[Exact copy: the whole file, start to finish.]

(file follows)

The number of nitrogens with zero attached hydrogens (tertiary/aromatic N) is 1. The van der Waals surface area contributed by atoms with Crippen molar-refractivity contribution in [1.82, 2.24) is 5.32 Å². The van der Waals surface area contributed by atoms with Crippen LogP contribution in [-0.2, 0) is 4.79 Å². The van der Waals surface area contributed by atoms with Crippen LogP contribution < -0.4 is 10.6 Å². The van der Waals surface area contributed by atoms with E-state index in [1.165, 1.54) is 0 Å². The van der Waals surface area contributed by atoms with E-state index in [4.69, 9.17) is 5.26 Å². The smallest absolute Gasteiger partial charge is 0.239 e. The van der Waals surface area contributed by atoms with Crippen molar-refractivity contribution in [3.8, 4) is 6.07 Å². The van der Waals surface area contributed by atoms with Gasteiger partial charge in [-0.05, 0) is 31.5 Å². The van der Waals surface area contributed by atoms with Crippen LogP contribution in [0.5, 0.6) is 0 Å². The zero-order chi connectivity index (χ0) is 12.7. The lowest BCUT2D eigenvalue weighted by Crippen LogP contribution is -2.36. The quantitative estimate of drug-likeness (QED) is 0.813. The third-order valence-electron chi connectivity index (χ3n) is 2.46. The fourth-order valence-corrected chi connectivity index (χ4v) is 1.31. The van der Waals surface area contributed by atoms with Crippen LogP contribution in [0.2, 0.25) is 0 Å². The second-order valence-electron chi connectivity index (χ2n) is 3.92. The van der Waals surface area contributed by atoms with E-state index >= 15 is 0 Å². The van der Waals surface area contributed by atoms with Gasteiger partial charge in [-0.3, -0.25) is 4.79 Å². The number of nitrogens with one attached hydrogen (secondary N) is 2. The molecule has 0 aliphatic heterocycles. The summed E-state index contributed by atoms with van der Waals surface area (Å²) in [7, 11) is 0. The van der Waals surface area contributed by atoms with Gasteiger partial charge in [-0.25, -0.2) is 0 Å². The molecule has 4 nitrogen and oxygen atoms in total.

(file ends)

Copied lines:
The number of nitrogens with zero attached hydrogens (tertiary/aromatic N) is 1. The van der Waals surface area contributed by atoms with Crippen molar-refractivity contribution in [1.82, 2.24) is 5.32 Å². The van der Waals surface area contributed by atoms with Crippen LogP contribution in [-0.2, 0) is 4.79 Å². The van der Waals surface area contributed by atoms with Crippen LogP contribution < -0.4 is 10.6 Å². The van der Waals surface area contributed by atoms with E-state index in [1.165, 1.54) is 0 Å². The van der Waals surface area contributed by atoms with E-state index in [4.69, 9.17) is 5.26 Å². The smallest absolute Gasteiger partial charge is 0.239 e. The van der Waals surface area contributed by atoms with Crippen molar-refractivity contribution in [3.8, 4) is 6.07 Å². The van der Waals surface area contributed by atoms with Gasteiger partial charge in [-0.05, 0) is 31.5 Å². The van der Waals surface area contributed by atoms with Crippen LogP contribution in [0.5, 0.6) is 0 Å². The zero-order chi connectivity index (χ0) is 12.7. The lowest BCUT2D eigenvalue weighted by Crippen LogP contribution is -2.36. The quantitative estimate of drug-likeness (QED) is 0.813. The third-order valence-electron chi connectivity index (χ3n) is 2.46. The fourth-order valence-corrected chi connectivity index (χ4v) is 1.31. The van der Waals surface area contributed by atoms with Crippen LogP contribution in [0.2, 0.25) is 0 Å². The second-order valence-electron chi connectivity index (χ2n) is 3.92. The van der Waals surface area contributed by atoms with E-state index >= 15 is 0 Å². The van der Waals surface area contributed by atoms with Gasteiger partial charge in [-0.3, -0.25) is 4.79 Å². The number of nitrogens with one attached hydrogen (secondary N) is 2. The molecule has 0 aliphatic heterocycles. The summed E-state index contributed by atoms with van der Waals surface area (Å²) in [7, 11) is 0. The van der Waals surface area contributed by atoms with Gasteiger partial charge in [-0.25, -0.2) is 0 Å². The molecule has 4 nitrogen and oxygen atoms in total.